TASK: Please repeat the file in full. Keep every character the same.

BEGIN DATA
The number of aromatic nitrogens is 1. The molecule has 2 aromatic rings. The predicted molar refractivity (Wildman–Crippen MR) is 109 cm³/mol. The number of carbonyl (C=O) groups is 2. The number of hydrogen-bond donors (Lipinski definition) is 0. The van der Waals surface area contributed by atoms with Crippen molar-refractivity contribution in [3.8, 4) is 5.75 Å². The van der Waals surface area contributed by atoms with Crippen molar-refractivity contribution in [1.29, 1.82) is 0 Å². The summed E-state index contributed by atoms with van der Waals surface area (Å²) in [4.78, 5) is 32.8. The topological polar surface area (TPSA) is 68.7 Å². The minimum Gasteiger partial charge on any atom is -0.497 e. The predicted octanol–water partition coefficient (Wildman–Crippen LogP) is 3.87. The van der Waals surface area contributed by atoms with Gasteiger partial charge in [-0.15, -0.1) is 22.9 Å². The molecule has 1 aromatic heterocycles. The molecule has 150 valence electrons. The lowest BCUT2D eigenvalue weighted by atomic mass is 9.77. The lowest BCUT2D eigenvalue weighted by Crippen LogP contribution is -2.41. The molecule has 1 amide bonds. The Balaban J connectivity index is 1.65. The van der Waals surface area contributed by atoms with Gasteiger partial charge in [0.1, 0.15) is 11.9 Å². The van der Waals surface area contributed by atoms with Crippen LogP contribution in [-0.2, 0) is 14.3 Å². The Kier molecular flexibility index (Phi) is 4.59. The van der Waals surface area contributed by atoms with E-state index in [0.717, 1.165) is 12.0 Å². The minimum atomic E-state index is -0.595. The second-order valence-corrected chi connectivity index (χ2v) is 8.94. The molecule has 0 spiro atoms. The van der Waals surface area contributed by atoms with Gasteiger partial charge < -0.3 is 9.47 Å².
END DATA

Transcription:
The number of aromatic nitrogens is 1. The molecule has 2 aromatic rings. The predicted molar refractivity (Wildman–Crippen MR) is 109 cm³/mol. The number of carbonyl (C=O) groups is 2. The number of hydrogen-bond donors (Lipinski definition) is 0. The van der Waals surface area contributed by atoms with Crippen molar-refractivity contribution in [3.8, 4) is 5.75 Å². The van der Waals surface area contributed by atoms with Crippen molar-refractivity contribution in [1.29, 1.82) is 0 Å². The summed E-state index contributed by atoms with van der Waals surface area (Å²) in [4.78, 5) is 32.8. The topological polar surface area (TPSA) is 68.7 Å². The minimum Gasteiger partial charge on any atom is -0.497 e. The predicted octanol–water partition coefficient (Wildman–Crippen LogP) is 3.87. The van der Waals surface area contributed by atoms with Gasteiger partial charge in [-0.15, -0.1) is 22.9 Å². The molecule has 1 aromatic heterocycles. The molecule has 150 valence electrons. The lowest BCUT2D eigenvalue weighted by atomic mass is 9.77. The lowest BCUT2D eigenvalue weighted by Crippen LogP contribution is -2.41. The molecule has 1 amide bonds. The Balaban J connectivity index is 1.65. The van der Waals surface area contributed by atoms with Gasteiger partial charge in [0.1, 0.15) is 11.9 Å². The van der Waals surface area contributed by atoms with Crippen LogP contribution in [-0.2, 0) is 14.3 Å². The Kier molecular flexibility index (Phi) is 4.59. The van der Waals surface area contributed by atoms with E-state index in [0.717, 1.165) is 12.0 Å². The minimum atomic E-state index is -0.595. The second-order valence-corrected chi connectivity index (χ2v) is 8.94. The molecule has 0 spiro atoms. The van der Waals surface area contributed by atoms with Gasteiger partial charge < -0.3 is 9.47 Å².